Some had moved on from disbelief to anger, and their favourite targets were the most obvious: the outright lies printed on the ‘Boris bus’ (which was built in Germany); David Cameron’s decision to have a simplistic plebiscite on such a complex issue; and The Sun newspaper’s populist sloganeering.

I was surprised not to hear any blame laid at the feet of British universities. After all, hadn’t they resisted the spirit of the Bologna integration process by continuing to offer one-year masters degrees? Hadn’t they proved unable or unwilling to mobilise UK students to participate fully in European exchange programmes?

In the most recent issue of Boston College’s influential publication, International Higher Education, Fiona Hunter and Hans de Wit expressed such frustration, albeit in the politest of terms. They contended that UK universities will now “need to find a way to express internationalisation in other terms than for the purposes of prestige and income generation, and demonstrate the importance of a genuinely inclusive approach, as expressed in the statements they are currently making.” Ouch.


Many at the conference were still looking for a way out as well. If only we had appealed to Britons on an emotional level, rather than running a fact-based campaign. If only we can convince people how crazy this decision is.

Clearly, Prime Minister Theresa May is having none of that, responding simply that “Brexit means Brexit”. The first time (of many) that I heard the catchphrase ‘What does Brexit means Brexit mean?’ spoken at the conference I was quite confused, too.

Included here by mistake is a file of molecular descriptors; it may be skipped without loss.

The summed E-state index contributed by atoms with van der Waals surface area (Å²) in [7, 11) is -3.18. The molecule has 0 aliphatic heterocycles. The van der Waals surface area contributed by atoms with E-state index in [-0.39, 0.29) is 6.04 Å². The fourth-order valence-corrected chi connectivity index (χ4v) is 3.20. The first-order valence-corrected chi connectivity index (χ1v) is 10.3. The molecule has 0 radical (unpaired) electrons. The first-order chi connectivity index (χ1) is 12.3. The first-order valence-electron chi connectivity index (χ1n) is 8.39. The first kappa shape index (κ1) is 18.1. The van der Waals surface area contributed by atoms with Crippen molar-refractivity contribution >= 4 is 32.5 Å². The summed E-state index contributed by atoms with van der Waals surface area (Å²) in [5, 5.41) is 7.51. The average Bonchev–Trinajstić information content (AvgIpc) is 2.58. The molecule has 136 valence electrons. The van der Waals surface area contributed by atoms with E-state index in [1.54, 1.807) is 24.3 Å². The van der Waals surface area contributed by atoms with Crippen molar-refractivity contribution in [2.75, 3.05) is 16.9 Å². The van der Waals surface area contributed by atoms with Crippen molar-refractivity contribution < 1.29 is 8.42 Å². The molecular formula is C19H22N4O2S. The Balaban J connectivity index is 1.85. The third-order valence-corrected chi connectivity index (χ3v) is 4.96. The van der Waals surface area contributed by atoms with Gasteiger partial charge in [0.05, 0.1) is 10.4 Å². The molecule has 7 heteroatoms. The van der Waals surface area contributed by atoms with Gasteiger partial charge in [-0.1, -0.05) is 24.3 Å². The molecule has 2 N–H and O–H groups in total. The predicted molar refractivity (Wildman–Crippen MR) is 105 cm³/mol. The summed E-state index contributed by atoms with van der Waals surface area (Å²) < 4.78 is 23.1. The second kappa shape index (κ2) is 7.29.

The Scottish universities have another line of bargaining available to them, since a higher proportion of Scots voted to remain in the EU this year (61.9%) than voted to stay in Britain in 2014 (55.3%). Will the Scottish universities take a stand on the conundrum of whether to stay in the UK or the EU? We may know by the time of next year’s EAIE conference in Seville.


Most Brits at the conference were still in a post-Brexit slump. “Brexit has pulled the rug from beneath us,” said Mark Anderson, director of the Europe Office at Glasgow Caledonian University. After decades of engagement with the EU, he lamented, the higher education community had not been able to mobilise sufficient public support for the European project, and even during the campaign, some institutions had remained on the sidelines for fear of engaging too directly in politics.

Meanwhile, in England most regions, apart from the biggest cities, voted to leave, not just those marginalised communities that have felt let down by the cosmopolitan project, but also very many affluent communities. The universities have lost the battle for England’s hearts and minds.


Promisingly, one of the most over-subscribed sessions at the conference was titled ‘Life after #Brexit: UK-EU partnerships (research, student and staff mobility)’, with many participants turned away at the door to the bursting venue.

This suggests that many are keen to consider the practical realities of international education post-EU. There are many steps that institutions are starting to take, from the bread and butter (expanding bilateral exchange agreements with EU universities) to pie in the sky (establishing UK branch campuses within the EU).